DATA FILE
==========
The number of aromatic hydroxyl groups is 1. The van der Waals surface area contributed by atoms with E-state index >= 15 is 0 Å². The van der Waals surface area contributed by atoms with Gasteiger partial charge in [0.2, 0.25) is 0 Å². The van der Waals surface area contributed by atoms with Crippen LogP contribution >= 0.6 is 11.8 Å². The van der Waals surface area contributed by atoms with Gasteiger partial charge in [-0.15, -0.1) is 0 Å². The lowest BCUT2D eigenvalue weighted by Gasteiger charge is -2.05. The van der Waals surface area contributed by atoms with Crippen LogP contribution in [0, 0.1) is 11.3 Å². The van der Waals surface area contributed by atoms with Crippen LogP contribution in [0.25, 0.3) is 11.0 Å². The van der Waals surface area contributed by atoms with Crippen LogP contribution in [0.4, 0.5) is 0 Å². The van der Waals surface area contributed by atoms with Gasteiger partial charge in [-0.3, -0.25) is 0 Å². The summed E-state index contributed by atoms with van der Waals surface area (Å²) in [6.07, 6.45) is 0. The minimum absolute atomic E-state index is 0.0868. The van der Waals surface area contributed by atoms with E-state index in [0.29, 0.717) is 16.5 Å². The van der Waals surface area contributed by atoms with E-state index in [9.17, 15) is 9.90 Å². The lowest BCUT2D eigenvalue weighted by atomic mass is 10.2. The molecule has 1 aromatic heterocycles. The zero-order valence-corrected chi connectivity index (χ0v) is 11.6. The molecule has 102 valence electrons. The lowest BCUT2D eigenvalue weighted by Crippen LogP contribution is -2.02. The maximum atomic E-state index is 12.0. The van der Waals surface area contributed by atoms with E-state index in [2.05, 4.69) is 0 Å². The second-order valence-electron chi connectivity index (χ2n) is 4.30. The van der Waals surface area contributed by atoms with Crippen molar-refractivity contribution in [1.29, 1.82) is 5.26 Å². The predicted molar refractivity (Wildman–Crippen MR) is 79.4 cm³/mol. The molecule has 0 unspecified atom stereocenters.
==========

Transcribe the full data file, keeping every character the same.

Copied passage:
The number of aromatic hydroxyl groups is 1. The van der Waals surface area contributed by atoms with E-state index >= 15 is 0 Å². The van der Waals surface area contributed by atoms with Gasteiger partial charge in [0.2, 0.25) is 0 Å². The van der Waals surface area contributed by atoms with Crippen LogP contribution >= 0.6 is 11.8 Å². The van der Waals surface area contributed by atoms with Gasteiger partial charge in [-0.15, -0.1) is 0 Å². The lowest BCUT2D eigenvalue weighted by Gasteiger charge is -2.05. The van der Waals surface area contributed by atoms with Crippen LogP contribution in [0, 0.1) is 11.3 Å². The van der Waals surface area contributed by atoms with Crippen LogP contribution in [0.25, 0.3) is 11.0 Å². The van der Waals surface area contributed by atoms with Crippen LogP contribution in [0.4, 0.5) is 0 Å². The van der Waals surface area contributed by atoms with Gasteiger partial charge in [-0.3, -0.25) is 0 Å². The summed E-state index contributed by atoms with van der Waals surface area (Å²) in [6.07, 6.45) is 0. The minimum absolute atomic E-state index is 0.0868. The van der Waals surface area contributed by atoms with E-state index in [0.29, 0.717) is 16.5 Å². The van der Waals surface area contributed by atoms with E-state index in [9.17, 15) is 9.90 Å². The lowest BCUT2D eigenvalue weighted by atomic mass is 10.2. The molecule has 1 aromatic heterocycles. The zero-order valence-corrected chi connectivity index (χ0v) is 11.6. The molecule has 102 valence electrons. The lowest BCUT2D eigenvalue weighted by Crippen LogP contribution is -2.02. The maximum atomic E-state index is 12.0. The van der Waals surface area contributed by atoms with E-state index in [2.05, 4.69) is 0 Å². The second-order valence-electron chi connectivity index (χ2n) is 4.30. The van der Waals surface area contributed by atoms with Crippen molar-refractivity contribution in [1.29, 1.82) is 5.26 Å². The predicted molar refractivity (Wildman–Crippen MR) is 79.4 cm³/mol. The molecule has 0 unspecified atom stereocenters.